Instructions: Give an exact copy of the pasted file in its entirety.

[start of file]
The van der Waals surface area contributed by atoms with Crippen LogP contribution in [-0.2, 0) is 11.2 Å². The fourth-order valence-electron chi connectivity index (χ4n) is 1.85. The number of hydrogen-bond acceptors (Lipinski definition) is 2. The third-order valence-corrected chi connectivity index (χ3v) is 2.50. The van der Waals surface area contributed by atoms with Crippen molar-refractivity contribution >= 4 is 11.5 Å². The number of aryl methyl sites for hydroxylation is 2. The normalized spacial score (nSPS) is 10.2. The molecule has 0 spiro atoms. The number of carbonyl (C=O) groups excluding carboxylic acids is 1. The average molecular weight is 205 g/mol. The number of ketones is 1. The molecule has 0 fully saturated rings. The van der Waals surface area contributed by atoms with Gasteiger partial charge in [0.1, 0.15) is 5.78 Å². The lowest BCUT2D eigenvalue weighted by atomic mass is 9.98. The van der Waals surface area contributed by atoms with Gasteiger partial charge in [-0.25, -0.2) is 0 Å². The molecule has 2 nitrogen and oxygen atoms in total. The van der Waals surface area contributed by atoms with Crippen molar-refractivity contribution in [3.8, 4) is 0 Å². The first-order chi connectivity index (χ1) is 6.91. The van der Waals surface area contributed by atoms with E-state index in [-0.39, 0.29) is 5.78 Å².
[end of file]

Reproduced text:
The van der Waals surface area contributed by atoms with Crippen LogP contribution in [-0.2, 0) is 11.2 Å². The fourth-order valence-electron chi connectivity index (χ4n) is 1.85. The number of hydrogen-bond acceptors (Lipinski definition) is 2. The third-order valence-corrected chi connectivity index (χ3v) is 2.50. The van der Waals surface area contributed by atoms with Crippen molar-refractivity contribution >= 4 is 11.5 Å². The number of aryl methyl sites for hydroxylation is 2. The normalized spacial score (nSPS) is 10.2. The molecule has 0 spiro atoms. The number of carbonyl (C=O) groups excluding carboxylic acids is 1. The average molecular weight is 205 g/mol. The number of ketones is 1. The molecule has 0 fully saturated rings. The van der Waals surface area contributed by atoms with Gasteiger partial charge in [0.1, 0.15) is 5.78 Å². The lowest BCUT2D eigenvalue weighted by atomic mass is 9.98. The van der Waals surface area contributed by atoms with Gasteiger partial charge in [-0.25, -0.2) is 0 Å². The molecule has 2 nitrogen and oxygen atoms in total. The van der Waals surface area contributed by atoms with Crippen molar-refractivity contribution in [3.8, 4) is 0 Å². The first-order chi connectivity index (χ1) is 6.91. The van der Waals surface area contributed by atoms with E-state index in [-0.39, 0.29) is 5.78 Å².